Proceedings of the New Zealand Ecological Society (1961) 8: 15- 22

Ecological interaction between introduced and indigenous plant species in the Manawatu District

Research Article
J. A. Carnahan  
  1. Division of Plant Industry, C.S.I.R.O., Canberra

[First paragraph...]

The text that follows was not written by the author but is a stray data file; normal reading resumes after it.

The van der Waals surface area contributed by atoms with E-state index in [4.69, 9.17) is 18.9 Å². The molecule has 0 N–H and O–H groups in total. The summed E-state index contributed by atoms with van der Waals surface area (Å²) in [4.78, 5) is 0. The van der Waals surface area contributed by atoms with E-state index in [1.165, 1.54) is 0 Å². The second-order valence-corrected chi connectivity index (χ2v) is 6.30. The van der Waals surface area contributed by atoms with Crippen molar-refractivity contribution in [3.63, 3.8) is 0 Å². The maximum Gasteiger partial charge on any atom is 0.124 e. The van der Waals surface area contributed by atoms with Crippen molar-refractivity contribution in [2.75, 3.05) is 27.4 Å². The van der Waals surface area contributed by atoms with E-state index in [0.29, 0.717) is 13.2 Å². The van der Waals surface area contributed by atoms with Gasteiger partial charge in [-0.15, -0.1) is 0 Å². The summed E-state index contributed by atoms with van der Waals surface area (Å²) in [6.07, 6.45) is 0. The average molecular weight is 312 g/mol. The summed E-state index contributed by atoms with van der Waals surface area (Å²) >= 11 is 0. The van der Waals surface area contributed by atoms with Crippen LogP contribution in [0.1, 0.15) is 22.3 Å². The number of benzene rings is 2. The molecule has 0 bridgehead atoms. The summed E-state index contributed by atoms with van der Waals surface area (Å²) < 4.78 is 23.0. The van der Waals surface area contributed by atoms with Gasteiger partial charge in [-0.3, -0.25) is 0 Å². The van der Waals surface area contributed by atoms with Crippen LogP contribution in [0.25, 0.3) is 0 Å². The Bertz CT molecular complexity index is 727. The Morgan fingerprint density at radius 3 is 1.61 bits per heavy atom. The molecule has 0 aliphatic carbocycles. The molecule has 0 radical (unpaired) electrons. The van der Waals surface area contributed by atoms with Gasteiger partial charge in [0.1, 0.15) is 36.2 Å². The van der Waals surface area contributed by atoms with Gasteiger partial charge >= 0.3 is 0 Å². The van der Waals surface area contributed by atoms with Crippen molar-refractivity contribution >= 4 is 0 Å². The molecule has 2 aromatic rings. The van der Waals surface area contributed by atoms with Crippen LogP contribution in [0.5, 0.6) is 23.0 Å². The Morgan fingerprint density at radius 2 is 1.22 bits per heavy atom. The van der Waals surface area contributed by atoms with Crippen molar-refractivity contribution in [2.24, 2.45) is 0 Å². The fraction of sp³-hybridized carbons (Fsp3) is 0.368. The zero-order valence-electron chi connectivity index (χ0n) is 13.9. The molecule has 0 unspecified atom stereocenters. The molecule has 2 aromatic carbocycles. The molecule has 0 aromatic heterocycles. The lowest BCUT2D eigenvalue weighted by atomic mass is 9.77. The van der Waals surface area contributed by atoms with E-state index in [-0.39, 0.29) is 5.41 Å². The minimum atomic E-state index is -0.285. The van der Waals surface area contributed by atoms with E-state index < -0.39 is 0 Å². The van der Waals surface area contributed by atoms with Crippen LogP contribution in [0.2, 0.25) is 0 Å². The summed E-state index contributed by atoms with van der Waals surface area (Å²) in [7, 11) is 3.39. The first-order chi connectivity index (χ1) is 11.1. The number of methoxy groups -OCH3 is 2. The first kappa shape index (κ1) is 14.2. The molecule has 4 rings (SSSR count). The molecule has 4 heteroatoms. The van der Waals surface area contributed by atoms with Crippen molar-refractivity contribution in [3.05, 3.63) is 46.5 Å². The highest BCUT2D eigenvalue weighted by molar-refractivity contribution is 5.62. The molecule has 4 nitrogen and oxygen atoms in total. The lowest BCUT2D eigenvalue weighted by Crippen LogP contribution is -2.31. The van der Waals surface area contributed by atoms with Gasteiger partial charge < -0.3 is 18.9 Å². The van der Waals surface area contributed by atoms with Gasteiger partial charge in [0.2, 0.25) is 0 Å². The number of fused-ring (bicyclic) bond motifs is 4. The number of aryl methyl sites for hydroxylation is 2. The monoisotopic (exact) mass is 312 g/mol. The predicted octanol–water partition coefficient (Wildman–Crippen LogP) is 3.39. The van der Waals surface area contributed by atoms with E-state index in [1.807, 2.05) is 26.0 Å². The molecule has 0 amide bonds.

As a result of the invasion of New Zealand by people of European origin, and by the plants and animals that they introduced, much of the plant covering of the country now consists of mixtures of native and exotic species. Smith (1957) has stated that the study of this mixed vegetation, while most of the steps in the amalgamation processes are still discernible and interpretable, is one of the most fascinating and most urgent tasks of New Zealand botanists. However, only a few workers appear to have given special attention to the subject, although the contributions of those few, notably Levy (1923), Guthrie-Smith (1926), Cockayne et al.(1932), and Allan (1936), are of the greatest importance. In the hope of supplementing the existing contributions, the writer has made an ecological survey of the vegetation of the Manawatu district, with emphasis on the interaction of introduced and indigenous species. The results are embodied in an unpublished thesis (Carnahan 1957), on which the present paper is based.